There is an ever-present freedom from grasping the mind.

Mind being defined as the thing always on the Three Times.
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Re: Reasons for Rebirth

Postby Fu Ri Shin » Wed Apr 27, 2011 3:47 am

devilyoudont wrote:Fu Ri Shin: I beg to differ.


Granted. I'm very open to hearing your difference.


mr. gordo wrote:My personal issue is that some people become anti-intellectual in the sense that they don't need to study or read other sutras, commentaries, etc. Sure, if one is an illiterate peasant farming in some rice fields 12 hours a day, it's tough. But if a person is of average intelligence and doesn't take the time to study Dharma outside of their school of thought, it borders on laziness or narrow-mindedness. There's a wealth of Dharma out there to be read and thought over. Knowledge is not something to be feared or shut out.


This is a very good point, but I find it questionable to equate study, intellectual engagement and knowledge with philosophy. See my previous comment:

Fu Ri Shin wrote:The Dharma is to be practiced for disengaging the defilements. It's a craft, not unlike carpentry or blacksmithing. Now, carpenters and blacksmiths have techniques, but I doubt they'd ever call them "philosophies".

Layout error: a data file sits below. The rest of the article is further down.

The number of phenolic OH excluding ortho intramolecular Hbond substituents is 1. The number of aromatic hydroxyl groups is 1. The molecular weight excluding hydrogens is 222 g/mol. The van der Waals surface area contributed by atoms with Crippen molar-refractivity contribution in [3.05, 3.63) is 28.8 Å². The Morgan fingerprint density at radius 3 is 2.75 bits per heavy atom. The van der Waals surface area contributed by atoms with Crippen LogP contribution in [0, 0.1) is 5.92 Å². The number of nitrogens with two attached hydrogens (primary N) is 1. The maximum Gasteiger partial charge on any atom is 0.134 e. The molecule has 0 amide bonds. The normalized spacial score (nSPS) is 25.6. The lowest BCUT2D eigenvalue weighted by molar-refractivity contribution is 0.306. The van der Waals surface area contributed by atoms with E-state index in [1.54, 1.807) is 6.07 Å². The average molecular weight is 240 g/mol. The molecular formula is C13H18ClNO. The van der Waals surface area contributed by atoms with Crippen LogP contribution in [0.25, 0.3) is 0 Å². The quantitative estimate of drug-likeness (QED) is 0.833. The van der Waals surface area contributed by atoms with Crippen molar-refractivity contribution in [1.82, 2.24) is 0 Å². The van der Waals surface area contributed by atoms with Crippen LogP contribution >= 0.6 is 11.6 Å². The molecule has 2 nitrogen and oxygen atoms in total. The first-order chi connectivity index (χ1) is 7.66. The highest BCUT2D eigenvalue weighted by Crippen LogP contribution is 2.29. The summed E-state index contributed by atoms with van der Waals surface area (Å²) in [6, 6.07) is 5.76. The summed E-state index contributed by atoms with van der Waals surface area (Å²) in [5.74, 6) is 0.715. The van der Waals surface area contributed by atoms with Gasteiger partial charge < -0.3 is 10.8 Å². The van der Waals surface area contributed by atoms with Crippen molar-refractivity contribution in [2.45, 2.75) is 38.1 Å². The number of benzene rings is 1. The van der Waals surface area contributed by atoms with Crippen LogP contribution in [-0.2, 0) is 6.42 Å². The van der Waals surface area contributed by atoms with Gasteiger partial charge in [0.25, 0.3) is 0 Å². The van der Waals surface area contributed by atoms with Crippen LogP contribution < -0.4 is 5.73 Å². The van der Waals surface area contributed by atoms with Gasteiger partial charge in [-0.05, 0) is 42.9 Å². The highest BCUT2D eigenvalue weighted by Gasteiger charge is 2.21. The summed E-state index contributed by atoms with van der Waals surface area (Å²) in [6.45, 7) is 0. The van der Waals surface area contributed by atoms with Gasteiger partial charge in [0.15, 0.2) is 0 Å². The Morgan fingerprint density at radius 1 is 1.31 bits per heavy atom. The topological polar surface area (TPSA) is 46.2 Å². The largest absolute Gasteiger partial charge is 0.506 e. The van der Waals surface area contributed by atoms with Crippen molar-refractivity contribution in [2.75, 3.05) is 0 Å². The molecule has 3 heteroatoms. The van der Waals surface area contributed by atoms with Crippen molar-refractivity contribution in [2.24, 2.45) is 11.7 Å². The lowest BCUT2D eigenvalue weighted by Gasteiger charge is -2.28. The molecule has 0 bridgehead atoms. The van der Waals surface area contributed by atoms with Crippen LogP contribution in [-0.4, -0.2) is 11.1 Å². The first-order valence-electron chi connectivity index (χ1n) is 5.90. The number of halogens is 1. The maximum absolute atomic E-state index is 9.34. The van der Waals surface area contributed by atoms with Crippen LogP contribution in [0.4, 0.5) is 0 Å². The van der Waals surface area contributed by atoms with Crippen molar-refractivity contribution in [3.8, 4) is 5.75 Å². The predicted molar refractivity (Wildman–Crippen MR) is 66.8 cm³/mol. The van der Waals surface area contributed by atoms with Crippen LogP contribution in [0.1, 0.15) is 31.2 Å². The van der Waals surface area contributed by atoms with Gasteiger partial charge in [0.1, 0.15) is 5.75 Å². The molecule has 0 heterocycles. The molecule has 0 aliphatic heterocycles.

"Once delusion is extinguished, your wisdom naturally arises and you don’t differentiate suffering and joy. Actually, this joy and this suffering, they are the same."

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Re: Throw Out Buddhist Philosophy / Phenomenology / Psychology

Postby Kare » Wed Apr 27, 2011 9:14 am

Enochian wrote:
Pali Canon is garbage


Enochian wrote:
Mādhyamaka is the like the cliff notes and the definitive meaning of the Pali Canon. No need to guess or figure things out yourself by reading English translations.

Study Mādhyamaka.



If the Pali Canon is garbage, and Mādhyamaka is the definitive meaning of the Pali Canon, then Mādhyamaka is the definitive garbage.